- Your Medicare plan ends. This may happen if your plan announces it is leaving Medicare or stops serving your area. If you lose coverage involuntarily, this provides an opportunity to revisit your Medicare alternatives and possibly find coverage that is more affordable.
- You qualify for Low-Income Subsidy (LIS). Also known as Extra Help, this Medicare program allows you to change your Medicare Advantage with prescription drug plan or Part D prescription drug plan any time. (Individuals on Medicaid automatically qualify for LIS.)
- Your participation in Medicaid ends or begins. Examine your Medicare coverage. You may be able to change your Medicare Advantage or Part D plan for something that better matches your needs.
- You have a 5-star plan in your area and currently have a plan with a lower rating. This provides a special enrollment opportunity to switch to the 5-star plan. You can only make this change one time from Dec. 8, 2015, through Nov. 30, 2016.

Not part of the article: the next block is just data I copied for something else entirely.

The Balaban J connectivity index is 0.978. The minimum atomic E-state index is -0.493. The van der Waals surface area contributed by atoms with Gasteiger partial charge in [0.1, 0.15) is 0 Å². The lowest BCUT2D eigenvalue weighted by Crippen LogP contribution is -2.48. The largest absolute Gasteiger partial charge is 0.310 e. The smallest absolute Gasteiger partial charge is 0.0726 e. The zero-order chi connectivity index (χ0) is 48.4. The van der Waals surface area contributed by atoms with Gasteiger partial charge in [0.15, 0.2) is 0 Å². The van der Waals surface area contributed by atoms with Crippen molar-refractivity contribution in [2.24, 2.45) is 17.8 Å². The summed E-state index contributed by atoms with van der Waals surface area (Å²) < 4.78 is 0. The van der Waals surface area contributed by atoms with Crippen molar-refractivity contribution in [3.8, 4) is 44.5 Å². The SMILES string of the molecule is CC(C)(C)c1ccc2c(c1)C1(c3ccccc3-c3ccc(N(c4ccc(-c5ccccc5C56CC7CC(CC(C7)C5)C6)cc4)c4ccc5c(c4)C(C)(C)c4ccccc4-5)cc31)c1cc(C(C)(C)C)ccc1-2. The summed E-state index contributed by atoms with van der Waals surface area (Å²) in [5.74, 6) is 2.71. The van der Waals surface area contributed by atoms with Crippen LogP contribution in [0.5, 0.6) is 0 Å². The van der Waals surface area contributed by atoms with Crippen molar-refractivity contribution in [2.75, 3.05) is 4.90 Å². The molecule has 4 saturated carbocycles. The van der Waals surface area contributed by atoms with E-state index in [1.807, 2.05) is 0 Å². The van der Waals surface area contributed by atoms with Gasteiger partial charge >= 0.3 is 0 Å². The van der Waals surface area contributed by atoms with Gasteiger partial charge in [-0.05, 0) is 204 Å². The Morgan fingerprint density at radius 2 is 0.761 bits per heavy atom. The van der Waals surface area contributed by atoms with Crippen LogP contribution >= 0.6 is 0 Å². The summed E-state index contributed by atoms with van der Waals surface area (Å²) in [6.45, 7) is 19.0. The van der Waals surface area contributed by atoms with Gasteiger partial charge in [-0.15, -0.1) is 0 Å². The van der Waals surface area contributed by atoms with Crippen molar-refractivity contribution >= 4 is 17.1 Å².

Of course, tens of thousands of people will make Medicare choices in the coming months because they turn 65. This is a critical decision-making point and provides you with your initial enrollment period (IEP).
All of these events, from now until next Medicare season, could be a good reason to reach out to a Medicare specialist.
Click here to reach an easy online form through the Allsup Medicare Advisor®. An Allsup Medicare specialist will get in touch with you and answer your questions.
By Tai Venuti of Allsup
Iraq veteran Christopher Moore has done things people shouldn’t have to do. His memories haunt him. “It never gets better,” he says, “You just try to tolerate it. There’s no cure.”
Moore must live with his experiences, but he is not alone. Behind every service member is a military family. Husbands and wives, fathers and mothers, sons and daughters, and other close relatives often share the pain, sacrifice and struggle that comes with military service.
Military Family Month was established in 1996 by the Armed Services YMCA, and is observed each November. Growing up in a military household, having been a military spouse, and now proud parent of an active duty service member, I often forget that the number of Americans serving in the military makes up less than 1 percent of the total U.S. population.